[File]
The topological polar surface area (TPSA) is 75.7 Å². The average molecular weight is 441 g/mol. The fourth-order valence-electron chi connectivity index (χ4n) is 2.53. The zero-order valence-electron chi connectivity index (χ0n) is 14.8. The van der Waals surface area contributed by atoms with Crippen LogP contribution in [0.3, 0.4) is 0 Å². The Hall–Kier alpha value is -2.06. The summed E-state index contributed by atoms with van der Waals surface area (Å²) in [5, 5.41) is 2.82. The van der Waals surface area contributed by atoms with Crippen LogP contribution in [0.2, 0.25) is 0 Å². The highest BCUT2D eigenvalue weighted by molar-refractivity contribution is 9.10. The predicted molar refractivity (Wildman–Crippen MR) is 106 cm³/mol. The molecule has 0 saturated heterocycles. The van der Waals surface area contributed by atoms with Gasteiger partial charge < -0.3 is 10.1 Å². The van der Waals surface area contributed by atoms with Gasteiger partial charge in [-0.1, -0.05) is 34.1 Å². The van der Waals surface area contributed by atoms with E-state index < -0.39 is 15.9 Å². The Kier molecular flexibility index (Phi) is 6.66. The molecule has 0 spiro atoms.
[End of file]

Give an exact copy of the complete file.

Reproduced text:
The topological polar surface area (TPSA) is 75.7 Å². The average molecular weight is 441 g/mol. The fourth-order valence-electron chi connectivity index (χ4n) is 2.53. The zero-order valence-electron chi connectivity index (χ0n) is 14.8. The van der Waals surface area contributed by atoms with Crippen LogP contribution in [0.3, 0.4) is 0 Å². The Hall–Kier alpha value is -2.06. The summed E-state index contributed by atoms with van der Waals surface area (Å²) in [5, 5.41) is 2.82. The van der Waals surface area contributed by atoms with Crippen LogP contribution in [0.2, 0.25) is 0 Å². The highest BCUT2D eigenvalue weighted by molar-refractivity contribution is 9.10. The predicted molar refractivity (Wildman–Crippen MR) is 106 cm³/mol. The molecule has 0 saturated heterocycles. The van der Waals surface area contributed by atoms with Gasteiger partial charge < -0.3 is 10.1 Å². The van der Waals surface area contributed by atoms with Gasteiger partial charge in [-0.1, -0.05) is 34.1 Å². The van der Waals surface area contributed by atoms with E-state index < -0.39 is 15.9 Å². The Kier molecular flexibility index (Phi) is 6.66. The molecule has 0 spiro atoms.